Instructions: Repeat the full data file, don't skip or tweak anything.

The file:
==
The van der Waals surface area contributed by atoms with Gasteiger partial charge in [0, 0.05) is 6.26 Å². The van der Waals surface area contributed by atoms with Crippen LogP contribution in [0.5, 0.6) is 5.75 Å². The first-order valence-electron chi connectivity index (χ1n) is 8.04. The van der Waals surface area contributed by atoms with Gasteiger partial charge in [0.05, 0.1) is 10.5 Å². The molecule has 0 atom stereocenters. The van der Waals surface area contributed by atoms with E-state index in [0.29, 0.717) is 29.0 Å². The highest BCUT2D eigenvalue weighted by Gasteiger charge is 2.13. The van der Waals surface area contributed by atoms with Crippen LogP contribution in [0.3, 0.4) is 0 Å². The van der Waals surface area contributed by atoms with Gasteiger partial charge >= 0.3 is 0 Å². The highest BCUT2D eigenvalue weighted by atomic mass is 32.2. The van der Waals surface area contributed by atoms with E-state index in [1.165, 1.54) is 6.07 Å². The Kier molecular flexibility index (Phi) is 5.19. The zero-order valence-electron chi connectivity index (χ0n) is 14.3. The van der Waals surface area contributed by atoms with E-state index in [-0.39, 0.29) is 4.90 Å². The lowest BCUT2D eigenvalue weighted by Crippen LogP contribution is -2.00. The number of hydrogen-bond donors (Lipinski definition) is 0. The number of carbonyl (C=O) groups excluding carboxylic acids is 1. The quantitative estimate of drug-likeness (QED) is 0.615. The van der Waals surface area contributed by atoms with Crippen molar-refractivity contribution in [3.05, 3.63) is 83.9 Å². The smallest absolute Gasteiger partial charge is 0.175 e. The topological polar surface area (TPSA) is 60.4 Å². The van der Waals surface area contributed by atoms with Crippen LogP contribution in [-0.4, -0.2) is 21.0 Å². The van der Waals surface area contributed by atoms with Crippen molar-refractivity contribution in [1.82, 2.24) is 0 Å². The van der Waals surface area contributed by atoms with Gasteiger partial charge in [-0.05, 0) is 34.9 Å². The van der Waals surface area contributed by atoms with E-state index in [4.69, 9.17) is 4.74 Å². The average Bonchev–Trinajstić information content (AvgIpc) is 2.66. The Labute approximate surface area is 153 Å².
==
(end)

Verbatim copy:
The van der Waals surface area contributed by atoms with Gasteiger partial charge in [0, 0.05) is 6.26 Å². The van der Waals surface area contributed by atoms with Crippen LogP contribution in [0.5, 0.6) is 5.75 Å². The first-order valence-electron chi connectivity index (χ1n) is 8.04. The van der Waals surface area contributed by atoms with Gasteiger partial charge in [0.05, 0.1) is 10.5 Å². The molecule has 0 atom stereocenters. The van der Waals surface area contributed by atoms with E-state index in [0.29, 0.717) is 29.0 Å². The highest BCUT2D eigenvalue weighted by Gasteiger charge is 2.13. The van der Waals surface area contributed by atoms with Crippen LogP contribution in [0.3, 0.4) is 0 Å². The van der Waals surface area contributed by atoms with Gasteiger partial charge >= 0.3 is 0 Å². The highest BCUT2D eigenvalue weighted by atomic mass is 32.2. The van der Waals surface area contributed by atoms with E-state index in [1.165, 1.54) is 6.07 Å². The Kier molecular flexibility index (Phi) is 5.19. The zero-order valence-electron chi connectivity index (χ0n) is 14.3. The van der Waals surface area contributed by atoms with E-state index in [-0.39, 0.29) is 4.90 Å². The lowest BCUT2D eigenvalue weighted by Crippen LogP contribution is -2.00. The number of hydrogen-bond donors (Lipinski definition) is 0. The number of carbonyl (C=O) groups excluding carboxylic acids is 1. The quantitative estimate of drug-likeness (QED) is 0.615. The van der Waals surface area contributed by atoms with Crippen molar-refractivity contribution in [3.05, 3.63) is 83.9 Å². The smallest absolute Gasteiger partial charge is 0.175 e. The topological polar surface area (TPSA) is 60.4 Å². The van der Waals surface area contributed by atoms with Crippen LogP contribution in [-0.4, -0.2) is 21.0 Å². The van der Waals surface area contributed by atoms with Crippen molar-refractivity contribution in [1.82, 2.24) is 0 Å². The van der Waals surface area contributed by atoms with Gasteiger partial charge in [-0.05, 0) is 34.9 Å². The van der Waals surface area contributed by atoms with E-state index in [4.69, 9.17) is 4.74 Å². The average Bonchev–Trinajstić information content (AvgIpc) is 2.66. The Labute approximate surface area is 153 Å².